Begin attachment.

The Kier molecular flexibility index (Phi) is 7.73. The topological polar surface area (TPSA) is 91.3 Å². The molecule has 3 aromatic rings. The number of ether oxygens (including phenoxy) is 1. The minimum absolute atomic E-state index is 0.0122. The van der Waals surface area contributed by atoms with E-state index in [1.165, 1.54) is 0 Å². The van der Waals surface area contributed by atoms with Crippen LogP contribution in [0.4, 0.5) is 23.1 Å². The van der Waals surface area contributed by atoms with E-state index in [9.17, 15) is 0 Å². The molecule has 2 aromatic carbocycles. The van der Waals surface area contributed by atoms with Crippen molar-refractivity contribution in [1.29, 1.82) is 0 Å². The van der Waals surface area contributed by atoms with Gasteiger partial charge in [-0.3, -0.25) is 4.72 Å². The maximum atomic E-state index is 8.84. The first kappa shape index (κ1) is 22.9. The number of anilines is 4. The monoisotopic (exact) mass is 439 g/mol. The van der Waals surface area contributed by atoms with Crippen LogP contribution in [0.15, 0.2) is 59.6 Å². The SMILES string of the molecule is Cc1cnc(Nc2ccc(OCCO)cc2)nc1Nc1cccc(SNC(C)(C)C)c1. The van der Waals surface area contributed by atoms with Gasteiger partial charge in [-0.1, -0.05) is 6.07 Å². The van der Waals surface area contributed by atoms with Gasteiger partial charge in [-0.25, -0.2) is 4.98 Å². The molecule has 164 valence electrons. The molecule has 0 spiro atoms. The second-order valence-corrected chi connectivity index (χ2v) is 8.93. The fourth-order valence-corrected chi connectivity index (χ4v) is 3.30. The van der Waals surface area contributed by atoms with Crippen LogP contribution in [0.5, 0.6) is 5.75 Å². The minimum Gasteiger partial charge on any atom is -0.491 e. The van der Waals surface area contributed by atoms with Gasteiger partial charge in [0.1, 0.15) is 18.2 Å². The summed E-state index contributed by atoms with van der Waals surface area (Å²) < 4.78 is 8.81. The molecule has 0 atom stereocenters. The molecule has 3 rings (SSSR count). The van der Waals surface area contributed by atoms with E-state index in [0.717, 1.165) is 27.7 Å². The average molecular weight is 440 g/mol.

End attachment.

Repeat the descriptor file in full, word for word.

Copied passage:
The Kier molecular flexibility index (Phi) is 7.73. The topological polar surface area (TPSA) is 91.3 Å². The molecule has 3 aromatic rings. The number of ether oxygens (including phenoxy) is 1. The minimum absolute atomic E-state index is 0.0122. The van der Waals surface area contributed by atoms with E-state index in [1.165, 1.54) is 0 Å². The van der Waals surface area contributed by atoms with Crippen LogP contribution in [0.4, 0.5) is 23.1 Å². The van der Waals surface area contributed by atoms with E-state index in [9.17, 15) is 0 Å². The molecule has 2 aromatic carbocycles. The van der Waals surface area contributed by atoms with Crippen molar-refractivity contribution in [1.29, 1.82) is 0 Å². The van der Waals surface area contributed by atoms with Gasteiger partial charge in [-0.3, -0.25) is 4.72 Å². The maximum atomic E-state index is 8.84. The first kappa shape index (κ1) is 22.9. The number of anilines is 4. The monoisotopic (exact) mass is 439 g/mol. The van der Waals surface area contributed by atoms with Crippen LogP contribution in [0.15, 0.2) is 59.6 Å². The SMILES string of the molecule is Cc1cnc(Nc2ccc(OCCO)cc2)nc1Nc1cccc(SNC(C)(C)C)c1. The van der Waals surface area contributed by atoms with Gasteiger partial charge in [-0.1, -0.05) is 6.07 Å². The van der Waals surface area contributed by atoms with Gasteiger partial charge in [-0.25, -0.2) is 4.98 Å². The molecule has 164 valence electrons. The molecule has 0 spiro atoms. The second-order valence-corrected chi connectivity index (χ2v) is 8.93. The fourth-order valence-corrected chi connectivity index (χ4v) is 3.30. The van der Waals surface area contributed by atoms with Crippen LogP contribution in [0.5, 0.6) is 5.75 Å². The minimum Gasteiger partial charge on any atom is -0.491 e. The van der Waals surface area contributed by atoms with Gasteiger partial charge in [0.1, 0.15) is 18.2 Å². The summed E-state index contributed by atoms with van der Waals surface area (Å²) < 4.78 is 8.81. The molecule has 0 atom stereocenters. The molecule has 3 rings (SSSR count). The van der Waals surface area contributed by atoms with E-state index in [0.717, 1.165) is 27.7 Å². The average molecular weight is 440 g/mol.